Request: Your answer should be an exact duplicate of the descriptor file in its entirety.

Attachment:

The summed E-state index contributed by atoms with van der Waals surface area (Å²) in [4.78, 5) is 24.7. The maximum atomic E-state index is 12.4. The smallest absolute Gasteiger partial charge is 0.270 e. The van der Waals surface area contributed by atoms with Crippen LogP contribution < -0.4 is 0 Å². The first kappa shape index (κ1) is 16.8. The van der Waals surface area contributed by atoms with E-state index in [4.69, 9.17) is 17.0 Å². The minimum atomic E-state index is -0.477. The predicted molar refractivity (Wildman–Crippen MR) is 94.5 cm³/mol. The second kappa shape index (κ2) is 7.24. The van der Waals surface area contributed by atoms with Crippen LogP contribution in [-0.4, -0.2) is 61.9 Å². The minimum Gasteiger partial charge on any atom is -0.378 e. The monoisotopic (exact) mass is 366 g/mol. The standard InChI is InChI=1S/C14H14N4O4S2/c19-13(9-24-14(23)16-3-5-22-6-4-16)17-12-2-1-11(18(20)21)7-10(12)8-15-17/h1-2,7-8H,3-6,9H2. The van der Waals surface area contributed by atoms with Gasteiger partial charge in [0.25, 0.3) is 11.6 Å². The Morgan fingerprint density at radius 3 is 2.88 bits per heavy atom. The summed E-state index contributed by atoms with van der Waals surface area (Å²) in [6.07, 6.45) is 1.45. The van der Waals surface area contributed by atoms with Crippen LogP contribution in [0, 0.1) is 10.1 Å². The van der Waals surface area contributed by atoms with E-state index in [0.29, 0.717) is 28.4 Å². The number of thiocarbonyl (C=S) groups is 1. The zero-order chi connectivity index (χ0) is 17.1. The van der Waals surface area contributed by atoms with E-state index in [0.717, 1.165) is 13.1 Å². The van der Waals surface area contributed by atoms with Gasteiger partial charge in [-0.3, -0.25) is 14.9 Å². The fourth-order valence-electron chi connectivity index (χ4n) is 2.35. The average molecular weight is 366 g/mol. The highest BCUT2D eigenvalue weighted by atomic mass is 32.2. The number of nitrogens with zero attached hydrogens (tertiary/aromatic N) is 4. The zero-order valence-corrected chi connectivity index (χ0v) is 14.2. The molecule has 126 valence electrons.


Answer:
The summed E-state index contributed by atoms with van der Waals surface area (Å²) in [4.78, 5) is 24.7. The maximum atomic E-state index is 12.4. The smallest absolute Gasteiger partial charge is 0.270 e. The van der Waals surface area contributed by atoms with Crippen LogP contribution < -0.4 is 0 Å². The first kappa shape index (κ1) is 16.8. The van der Waals surface area contributed by atoms with E-state index in [4.69, 9.17) is 17.0 Å². The minimum atomic E-state index is -0.477. The predicted molar refractivity (Wildman–Crippen MR) is 94.5 cm³/mol. The second kappa shape index (κ2) is 7.24. The van der Waals surface area contributed by atoms with Crippen LogP contribution in [-0.4, -0.2) is 61.9 Å². The minimum Gasteiger partial charge on any atom is -0.378 e. The monoisotopic (exact) mass is 366 g/mol. The standard InChI is InChI=1S/C14H14N4O4S2/c19-13(9-24-14(23)16-3-5-22-6-4-16)17-12-2-1-11(18(20)21)7-10(12)8-15-17/h1-2,7-8H,3-6,9H2. The van der Waals surface area contributed by atoms with Gasteiger partial charge in [0.25, 0.3) is 11.6 Å². The Morgan fingerprint density at radius 3 is 2.88 bits per heavy atom. The summed E-state index contributed by atoms with van der Waals surface area (Å²) in [6.07, 6.45) is 1.45. The van der Waals surface area contributed by atoms with Crippen LogP contribution in [0, 0.1) is 10.1 Å². The van der Waals surface area contributed by atoms with E-state index in [0.29, 0.717) is 28.4 Å². The number of thiocarbonyl (C=S) groups is 1. The zero-order chi connectivity index (χ0) is 17.1. The van der Waals surface area contributed by atoms with E-state index in [0.717, 1.165) is 13.1 Å². The van der Waals surface area contributed by atoms with Gasteiger partial charge in [-0.3, -0.25) is 14.9 Å². The fourth-order valence-electron chi connectivity index (χ4n) is 2.35. The average molecular weight is 366 g/mol. The highest BCUT2D eigenvalue weighted by atomic mass is 32.2. The number of nitrogens with zero attached hydrogens (tertiary/aromatic N) is 4. The zero-order valence-corrected chi connectivity index (χ0v) is 14.2. The molecule has 126 valence electrons.